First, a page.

I’ve picked up a pair of gas struts from Ebay which are meant as a replacement for the rear hatch of some car or other, but they’ll each lift 60KG, so one of those plus the linear actuator should be quite adequate to lift up the 70KG or so weight of three panels plus the frame. I’ve also ordered a pair of 150mm stainless steel, ball bearing hinges to allow the panels to be fixed at the base and to rotate as the actuator moves in and out. I’ll post some pictures when the first three solar panels turn up.
The solar tracker design will handle up to three sets of three panels independently movable. You can see on the PCB design above that there’s a 4-way connector at the bottom left marked “solar panel”. I’m using 4-way lighting switch cable as it’s real cheapo stuff and easily available. The idea is that I’m only going to move one set of panels at a time, so I’ve allocated a wire which is common to all three panels’ linear actuator. Then, I can just use one of the other three cable cores to power each of the individual actuators.
I guess that the main point of all this is that I can put the solar trackers inside the battery/inverter house out of any weather and just run out a cheap, 4-core cable to a weather proof junction box beside the panels. Oh, and I was on a roll this morning so I decided to do a little three-way junction board to save me having to mess with choc bloc connectors when I wire the panels up.
The four way connector on the left brings the control power from the solar tracking unit in the battery shack and then it’s just simply split into three, 2-way connectors to hook up to the linear actuators.
I haven’t finished all of the software to run all these boards yet, but I do have all the basics in place. So, the PIP4048 monitor board is talking to my house network and the Raspberry Pi that runs everything and is also currently plugged into the PIP4048 inverter/charger via an RS232 serial line. It reads various parameters from the PIP every 10 secods – things like total solar charging power, battery power available and total power consumption.
Above, you can see an extract of some of the data monitored via the MQTT protocol on my Raspberry Pi. The top four lines show up to 32 solar panel current values. In fact the first three sets show ‘255’ eight times as they aren’t actually connected to anything. The 4th line shows that there’s a small amount of current, between 100mA and 200mA going through each of the eight solar current monitors lines.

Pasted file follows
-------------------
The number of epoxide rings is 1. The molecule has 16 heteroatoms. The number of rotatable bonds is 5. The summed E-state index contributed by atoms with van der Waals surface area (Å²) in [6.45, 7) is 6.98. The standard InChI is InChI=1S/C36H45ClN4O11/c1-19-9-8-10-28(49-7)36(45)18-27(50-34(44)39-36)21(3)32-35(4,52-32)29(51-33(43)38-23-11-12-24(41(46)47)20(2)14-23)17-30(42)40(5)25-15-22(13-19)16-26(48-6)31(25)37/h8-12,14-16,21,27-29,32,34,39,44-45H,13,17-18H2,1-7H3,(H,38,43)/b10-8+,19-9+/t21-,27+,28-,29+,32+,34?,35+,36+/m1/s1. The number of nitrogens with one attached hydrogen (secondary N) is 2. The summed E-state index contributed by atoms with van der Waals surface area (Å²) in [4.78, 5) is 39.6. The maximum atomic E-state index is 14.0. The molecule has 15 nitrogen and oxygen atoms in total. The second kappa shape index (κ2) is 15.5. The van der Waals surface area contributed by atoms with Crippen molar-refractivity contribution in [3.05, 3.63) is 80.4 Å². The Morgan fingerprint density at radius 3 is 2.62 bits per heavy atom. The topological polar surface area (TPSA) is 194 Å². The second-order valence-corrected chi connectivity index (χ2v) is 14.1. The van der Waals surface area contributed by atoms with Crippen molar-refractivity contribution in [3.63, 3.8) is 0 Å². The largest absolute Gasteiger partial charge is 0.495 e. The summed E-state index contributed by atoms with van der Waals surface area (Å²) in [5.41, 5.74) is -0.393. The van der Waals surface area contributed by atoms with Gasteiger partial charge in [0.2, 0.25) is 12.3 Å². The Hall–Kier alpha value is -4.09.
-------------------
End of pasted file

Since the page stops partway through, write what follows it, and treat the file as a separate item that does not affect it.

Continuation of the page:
The rest is fairly self evident. I’m running a my workshop heater via the PIP so ‘pip4048Monitor/from/loadPercent ‘is showing 20% of maximum load as it’s a maximum of 4KW and I’m using an 800 watt heater. In fact, the bottom value is ‘acActivePower’ which is showing 828 watts so that matches up pretty well.
The other stuff is mainly to do with battery charge current, battery level etc.
So, as you can see, I’m fairly close to having a complete solar control and monitoring system for the offgrid casa!
How do you turn a light on? Simple, of course, you flick a switch. What if you have lots of separate lights to turn on or off, well you walk around the house flicking lots of switches, surely?
You could go to the main circuit breaker and just switch all of the lighting breakers, but that’s a bit extreme. So, at the risk of re-inventing the wheel, I decided that the offgrid casa needed something new. How about networked lighting control?
I looked at existing houses and it’s unlikely that any one room needs more than three lighting circuits – say, overhead light, wall lights and maybe low level for mood lighting.
So, I turned to the trusy ESP8266 wifi processor that’s the basis of many of my projects and came up with a neat little design to handle three lighting circuits. Using a network linked device means that remote control becomes a possiblity.
Budding electricians amongst you know that in traditional lighting circuits, you can only have two switches on any one circuit as it becomes far more complicated to handle more than two. So, you end up with a switch on the wall as you walk in one door to a room and the second as you go out of another door.